Unfortunately, this coming together will be difficult for the autism community because fighting over vaccines has fragmented us. But we have to find a way to get over that; as a small minority group we need to leverage every voice in support of specific goals.

  3. Regan October 31, 2008 at 19:25 #

    Personally, I would also keep an eye on what is happening in that other branch of the government–the one that drafts proposed statute–the Congress.

    It is easy to track federal bills–go to http://www.thomas.gov

    Use “autism” as the search term. Last time I checked there were 46 bills that were under that keyword. There was even one on changing ERISA rules for health insurance this session–I was kind of surprised not to see much discussion about that.

    So I’m glad that autism and disabilities was more in the forefront of the candidate’s campaigns, but a swallow does not make a summer and a campaign does not make an administration. As a constituency we need to keep the issues to the forefront.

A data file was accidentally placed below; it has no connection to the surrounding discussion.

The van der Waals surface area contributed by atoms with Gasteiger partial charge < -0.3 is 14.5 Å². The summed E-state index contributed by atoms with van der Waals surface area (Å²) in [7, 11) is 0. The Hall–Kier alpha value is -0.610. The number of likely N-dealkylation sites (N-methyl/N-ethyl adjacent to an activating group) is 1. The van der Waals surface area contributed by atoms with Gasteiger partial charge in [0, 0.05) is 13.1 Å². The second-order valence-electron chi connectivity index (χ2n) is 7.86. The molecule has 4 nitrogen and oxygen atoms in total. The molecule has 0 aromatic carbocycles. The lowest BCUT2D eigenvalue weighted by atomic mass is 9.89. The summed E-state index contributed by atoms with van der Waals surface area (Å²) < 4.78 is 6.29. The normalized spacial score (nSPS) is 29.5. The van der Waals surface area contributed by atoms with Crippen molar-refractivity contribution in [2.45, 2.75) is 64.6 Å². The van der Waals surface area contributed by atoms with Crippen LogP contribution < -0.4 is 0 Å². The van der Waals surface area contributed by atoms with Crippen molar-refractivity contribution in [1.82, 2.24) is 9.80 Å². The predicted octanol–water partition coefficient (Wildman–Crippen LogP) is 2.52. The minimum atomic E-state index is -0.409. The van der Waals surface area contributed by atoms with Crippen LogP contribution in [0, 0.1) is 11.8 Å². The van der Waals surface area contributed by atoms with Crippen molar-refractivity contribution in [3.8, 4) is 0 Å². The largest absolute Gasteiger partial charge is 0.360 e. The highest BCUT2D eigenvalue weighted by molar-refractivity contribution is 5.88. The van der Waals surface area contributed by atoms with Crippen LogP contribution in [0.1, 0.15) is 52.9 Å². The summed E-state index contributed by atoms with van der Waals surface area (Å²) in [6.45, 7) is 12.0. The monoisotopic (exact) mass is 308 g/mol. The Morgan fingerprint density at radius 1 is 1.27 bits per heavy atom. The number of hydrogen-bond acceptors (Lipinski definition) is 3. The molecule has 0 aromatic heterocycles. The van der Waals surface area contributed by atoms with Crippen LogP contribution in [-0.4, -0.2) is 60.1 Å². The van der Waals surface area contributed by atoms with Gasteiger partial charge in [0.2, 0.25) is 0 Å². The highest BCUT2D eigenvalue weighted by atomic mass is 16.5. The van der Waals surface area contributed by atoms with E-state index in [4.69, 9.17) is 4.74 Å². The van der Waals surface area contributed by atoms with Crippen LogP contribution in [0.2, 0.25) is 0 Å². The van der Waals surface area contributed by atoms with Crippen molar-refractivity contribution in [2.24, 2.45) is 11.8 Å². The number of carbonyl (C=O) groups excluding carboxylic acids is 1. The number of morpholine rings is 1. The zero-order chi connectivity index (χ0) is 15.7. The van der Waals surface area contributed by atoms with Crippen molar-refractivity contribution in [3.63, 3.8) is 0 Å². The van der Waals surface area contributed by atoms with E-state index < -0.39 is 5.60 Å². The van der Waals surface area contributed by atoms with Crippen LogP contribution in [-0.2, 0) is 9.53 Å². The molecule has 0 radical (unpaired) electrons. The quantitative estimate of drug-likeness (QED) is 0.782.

4. Regan October 31, 2008 at 19:32 #

    ‘Sorry about the grammatical errors.
    “were” and “candidates'”

    :-/.

  5. Sullivan October 31, 2008 at 20:12 #

    Use “autism” as the search term. Last time I checked there were 46 bills that were under that keyword. There was even one on changing ERISA rules for health insurance this session—I was kind of surprised not to see much discussion about that.

    That bill was made into the “bailout” bill, believe it or not! Yep, the bailout is a rider on the Mental Health Parity Act.

    You could be the first to comment on our blog post:

    https://leftbrainrightbrain.co.uk/?p=1467

  6. CS October 31, 2008 at 22:19 #

    “Unfortunately, this coming together will be difficult for the autism community because fighting over vaccines has fragmented us. But we have to find a way to get over that; as a small minority group we need to leverage every voice in support of specific goals.”

    Thank you for saying that. I agree.